CLAIM: President Donald Trump claimed at the second presidential debate in Nashville, Tennessee, Thursday night that Democrat Joe Biden incarcerated black people.
VERDICT: Mostly true.
Trump claimed that Biden’s 1994 crime bill, which he pushed through when he was a senator, incarcerated “tens of thousands of black men.”
“Not since Abraham Lincoln has anybody done what I’ve done for the black community,” Trump said. “Now, you have done nothing, except for the crime bill that put tens of thousands of black men in jail.”
During the 1980s and 1990s, Biden helped shepherd a series of bills that overhauled the crime laws in the U.S., yet experts say those laws disproportionally hurt black men.
The most significant ones included the Comprehensive Crime Control Act of 1984, which introduced mandatory minimum sentences for drug offenses; the 1986 Anti-Drug Abuse Act, which imposed tougher sentences for crack possession than powder cocaine; and the Violent Crime Control and Law Enforcement Act of 1994, which was an across-the-board tough-on-crime bill.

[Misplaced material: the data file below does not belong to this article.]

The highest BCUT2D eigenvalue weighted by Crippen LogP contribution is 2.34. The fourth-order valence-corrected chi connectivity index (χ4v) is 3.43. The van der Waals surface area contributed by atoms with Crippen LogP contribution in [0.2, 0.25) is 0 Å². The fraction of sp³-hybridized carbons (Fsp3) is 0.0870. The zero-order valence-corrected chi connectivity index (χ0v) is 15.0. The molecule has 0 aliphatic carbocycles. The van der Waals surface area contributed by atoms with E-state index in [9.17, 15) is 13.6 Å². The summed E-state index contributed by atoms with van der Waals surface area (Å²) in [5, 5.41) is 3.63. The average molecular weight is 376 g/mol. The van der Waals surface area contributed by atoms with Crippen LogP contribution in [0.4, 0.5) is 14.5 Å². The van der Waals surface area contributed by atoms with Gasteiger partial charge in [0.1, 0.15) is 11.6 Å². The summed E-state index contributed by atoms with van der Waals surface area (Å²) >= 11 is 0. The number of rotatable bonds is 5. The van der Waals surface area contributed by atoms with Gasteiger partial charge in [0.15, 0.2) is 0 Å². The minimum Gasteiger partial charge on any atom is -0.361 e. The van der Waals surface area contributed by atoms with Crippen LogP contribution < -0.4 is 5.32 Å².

Biden also worked with segregationist senators, such as former Sen. James O. Eastland (D-MS), to push for mandatory minimum sentencing that would limit judges’ decision-making in sentencing.
An October 1995 report from the Sentencing Project, a group that advocates for criminal justice reform, discovered that between 1989 and 1995, the percentage of young black men who were incarcerated or on probation soared from 23 percent to 32 percent.
In the first five years of the Obama administration when Biden was vice president, the number of federal prisoners also increased.
Yet despite his history of being tough on crime in the past, Biden called the drug bill he and other senators passed in the 1980s “a mistake.”
“We should not send anybody to jail for a pure drug offense,” Biden said at the debate on Thursday. “They should be going into treatment.”